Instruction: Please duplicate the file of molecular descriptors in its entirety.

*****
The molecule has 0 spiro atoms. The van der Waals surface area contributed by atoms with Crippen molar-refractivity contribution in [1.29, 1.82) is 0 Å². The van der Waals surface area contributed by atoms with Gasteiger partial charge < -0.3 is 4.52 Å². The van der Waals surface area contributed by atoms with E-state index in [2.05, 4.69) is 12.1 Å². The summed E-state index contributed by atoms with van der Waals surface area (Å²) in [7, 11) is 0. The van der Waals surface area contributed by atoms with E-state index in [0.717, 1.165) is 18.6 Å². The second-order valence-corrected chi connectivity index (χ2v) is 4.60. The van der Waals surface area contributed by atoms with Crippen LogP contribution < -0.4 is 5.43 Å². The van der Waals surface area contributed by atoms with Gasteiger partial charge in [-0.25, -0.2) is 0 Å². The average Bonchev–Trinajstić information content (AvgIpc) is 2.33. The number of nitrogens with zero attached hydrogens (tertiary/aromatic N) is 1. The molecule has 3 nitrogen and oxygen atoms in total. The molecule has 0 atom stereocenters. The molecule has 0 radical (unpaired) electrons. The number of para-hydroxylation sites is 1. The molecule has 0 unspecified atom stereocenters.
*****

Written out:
The molecule has 0 spiro atoms. The van der Waals surface area contributed by atoms with Crippen molar-refractivity contribution in [1.29, 1.82) is 0 Å². The van der Waals surface area contributed by atoms with Gasteiger partial charge < -0.3 is 4.52 Å². The van der Waals surface area contributed by atoms with E-state index in [2.05, 4.69) is 12.1 Å². The summed E-state index contributed by atoms with van der Waals surface area (Å²) in [7, 11) is 0. The van der Waals surface area contributed by atoms with E-state index in [0.717, 1.165) is 18.6 Å². The second-order valence-corrected chi connectivity index (χ2v) is 4.60. The van der Waals surface area contributed by atoms with Crippen LogP contribution < -0.4 is 5.43 Å². The van der Waals surface area contributed by atoms with Gasteiger partial charge in [-0.25, -0.2) is 0 Å². The average Bonchev–Trinajstić information content (AvgIpc) is 2.33. The number of nitrogens with zero attached hydrogens (tertiary/aromatic N) is 1. The molecule has 3 nitrogen and oxygen atoms in total. The molecule has 0 atom stereocenters. The molecule has 0 radical (unpaired) electrons. The number of para-hydroxylation sites is 1. The molecule has 0 unspecified atom stereocenters.